20. island1

    “I was going to mention Aleksandra Lojek-Magdziarz and compare the repulsive roasting she got from The Great British Public to the criticism we’ve received, but frankly we haven’t had any to speak of.

    Anna: I know a lot of people seem to dislike her, but I don’t get it. Nothing I’ve read has caused me the slightest discomfort.”

    Why was the roasting repulsive rather than well-deserved?

  21. I’ve read many reasoned denunciations of pani Ola on the web. This is one of the better ones, (there are many more):

    Lektor, Szkola ABC

    Well it seems like we might have to wait a while for the happy announcement that Warren and Pani Ola are to be united in matrimonial bliss.

    My own exposure to the great Pani Ola Controversy came as a result of reading a post on another forum from a guy who constantly bashes the Brits, where he name dropped her as a character witness for his argument about the Brits being pathologically dumb, etc, etc

    I couldn’t resist this provocation so I wrote a reply, which I’ll include here:
    —-
    I’ve read some of her earlier articles, and she seems to be nurturing some kind of persecution complex about being Polish in the sceptred isle, as well as betraying an element of wounded self-hatred that comes across as juvenile and neurotic (like the tone of her articles), as if she wanted to flagellate herself in public for some reason.

    In her article ‘Eastern Promises’ ( commentisfree.guardian.co.uk/aleksandra_lojekma… she cites a perception that Polish girls are seen as having yellow teeth, which is bizarre. If there is a perception about Polish girls amongst the UK natives, it certainly isn’t as yellow-toothed mingers but rather the opposite. Her research for this assertion appears to have consisted of picking up one of those free newspapers on the tube.

    She then goes on to say the following:
    “Or there is the other reaction: yes, they are nice and hard-working, but we will not invite them to tea because their job is dirty. But we can patronise them from time to time and be grateful that the economy has been boosted. And deconstruct them in the media as if they were just cute creatures able to work like robots, take benefits, and get drunk. *** There is no deeper approach in the public realm..” ***(my emphasis)

    So that’s it then. Apparently the only approach taken is what she’s told us above and no other commentary about the Polish in Britain, in any part of the media, goes beyond this. Note the juvenile and neurotic tone. Mommy must have sent her up to bed early for being naughty.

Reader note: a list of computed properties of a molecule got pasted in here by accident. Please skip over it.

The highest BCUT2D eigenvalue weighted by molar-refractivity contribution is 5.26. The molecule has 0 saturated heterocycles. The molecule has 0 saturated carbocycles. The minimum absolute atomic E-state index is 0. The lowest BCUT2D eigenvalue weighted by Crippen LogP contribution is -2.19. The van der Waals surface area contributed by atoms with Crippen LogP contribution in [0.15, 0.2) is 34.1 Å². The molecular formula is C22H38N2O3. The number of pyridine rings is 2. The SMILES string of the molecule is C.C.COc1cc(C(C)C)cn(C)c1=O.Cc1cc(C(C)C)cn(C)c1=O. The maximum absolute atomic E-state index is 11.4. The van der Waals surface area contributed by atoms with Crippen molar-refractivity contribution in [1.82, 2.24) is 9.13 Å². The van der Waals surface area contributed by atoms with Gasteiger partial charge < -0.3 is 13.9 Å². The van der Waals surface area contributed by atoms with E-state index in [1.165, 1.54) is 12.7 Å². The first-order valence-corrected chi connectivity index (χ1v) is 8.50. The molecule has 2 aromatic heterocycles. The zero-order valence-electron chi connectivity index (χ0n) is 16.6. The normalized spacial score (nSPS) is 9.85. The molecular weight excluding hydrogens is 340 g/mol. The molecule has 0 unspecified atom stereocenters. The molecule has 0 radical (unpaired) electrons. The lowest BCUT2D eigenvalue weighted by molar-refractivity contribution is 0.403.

‘Instrumentalisation’ – the word she uses as an example of her superior vocab, is not a word in common currency, at least outside the realms of sociology departments. It is not present in either the Chambers dictionary or the Cambridge (Advanced) dictionary, or in the OED Concise. Try typing it in a Word document and see what your spell checker does (try the -zation version also, in case you have US English). Someone might perhaps mistakenly use it in a music review when what they actually mean is instrumentation.
    Perhaps with her instrumentalizacja she has actually made the same mistake as some of my students, who often say localisation when they mean location (lokalizacja). Maybe she picked it up from French, where it appears to be more popular.

    She also has the quote (from the earlier article): Some urbanites ask: “Well, golly, you’re a university professor. Are you sure you want to clean my house?”

    This sounds like something she just plucked out of thin air. The sentence is deliberately ambiguous – perhaps *she* is the person that was asked this question, as many readers will assume, but a glimpse at her profile gives us nothing to indicate she is a professor of anything. Perhaps one of her friends is the professor who went to the clean the house? In which case, might I suggest that her friend writes the next article?

    And that’s my last word on Pani Ola.
    As the Arabs say – though the dog barks the caravan will pass.

  22. Sylwia says:

    Warren: ‘Instrumentalisation’ – the word she uses as an example of her superior vocab, is not a word in common currency, at least outside the realms of sociology departments.

    I think it likely that the Polish word ‘instrumentalizacja’ is a part of the communist newspeak. Not surprising then that you don’t use it. We wouldn’t either if not for our history and many films making fun of some typical phrases back then.

  23. […] on from Jamie’s “Expat syndrome”, two posts down, I wanted to give my own point of […]